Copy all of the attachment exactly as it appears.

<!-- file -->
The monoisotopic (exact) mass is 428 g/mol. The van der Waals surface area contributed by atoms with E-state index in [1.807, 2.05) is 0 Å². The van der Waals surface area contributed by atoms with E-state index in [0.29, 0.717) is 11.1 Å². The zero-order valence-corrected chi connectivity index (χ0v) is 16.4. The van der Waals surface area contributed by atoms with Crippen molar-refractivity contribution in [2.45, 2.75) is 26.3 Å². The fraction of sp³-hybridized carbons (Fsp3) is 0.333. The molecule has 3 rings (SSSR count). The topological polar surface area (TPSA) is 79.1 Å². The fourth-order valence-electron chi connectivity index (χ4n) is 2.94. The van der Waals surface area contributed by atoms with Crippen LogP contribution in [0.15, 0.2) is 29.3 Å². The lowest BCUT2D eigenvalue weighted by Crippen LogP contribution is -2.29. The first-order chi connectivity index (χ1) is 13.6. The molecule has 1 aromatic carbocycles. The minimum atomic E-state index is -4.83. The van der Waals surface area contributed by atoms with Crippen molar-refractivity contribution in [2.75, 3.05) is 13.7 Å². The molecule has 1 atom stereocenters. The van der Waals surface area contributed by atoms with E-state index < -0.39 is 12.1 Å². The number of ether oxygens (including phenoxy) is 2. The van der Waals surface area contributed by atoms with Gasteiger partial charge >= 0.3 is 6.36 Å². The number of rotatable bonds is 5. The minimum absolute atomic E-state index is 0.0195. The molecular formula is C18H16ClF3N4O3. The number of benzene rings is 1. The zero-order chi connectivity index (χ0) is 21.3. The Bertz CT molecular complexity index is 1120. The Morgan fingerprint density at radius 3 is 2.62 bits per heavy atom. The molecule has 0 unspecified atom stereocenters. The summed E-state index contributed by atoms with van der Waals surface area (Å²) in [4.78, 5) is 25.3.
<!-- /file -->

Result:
The monoisotopic (exact) mass is 428 g/mol. The van der Waals surface area contributed by atoms with E-state index in [1.807, 2.05) is 0 Å². The van der Waals surface area contributed by atoms with E-state index in [0.29, 0.717) is 11.1 Å². The zero-order valence-corrected chi connectivity index (χ0v) is 16.4. The van der Waals surface area contributed by atoms with Crippen molar-refractivity contribution in [2.45, 2.75) is 26.3 Å². The fraction of sp³-hybridized carbons (Fsp3) is 0.333. The molecule has 3 rings (SSSR count). The topological polar surface area (TPSA) is 79.1 Å². The fourth-order valence-electron chi connectivity index (χ4n) is 2.94. The van der Waals surface area contributed by atoms with Crippen LogP contribution in [0.15, 0.2) is 29.3 Å². The lowest BCUT2D eigenvalue weighted by Crippen LogP contribution is -2.29. The first-order chi connectivity index (χ1) is 13.6. The molecule has 1 aromatic carbocycles. The minimum atomic E-state index is -4.83. The van der Waals surface area contributed by atoms with Crippen molar-refractivity contribution in [2.75, 3.05) is 13.7 Å². The molecule has 1 atom stereocenters. The van der Waals surface area contributed by atoms with E-state index < -0.39 is 12.1 Å². The number of ether oxygens (including phenoxy) is 2. The van der Waals surface area contributed by atoms with Gasteiger partial charge >= 0.3 is 6.36 Å². The number of rotatable bonds is 5. The minimum absolute atomic E-state index is 0.0195. The molecular formula is C18H16ClF3N4O3. The number of benzene rings is 1. The zero-order chi connectivity index (χ0) is 21.3. The Bertz CT molecular complexity index is 1120. The Morgan fingerprint density at radius 3 is 2.62 bits per heavy atom. The molecule has 0 unspecified atom stereocenters. The summed E-state index contributed by atoms with van der Waals surface area (Å²) in [4.78, 5) is 25.3.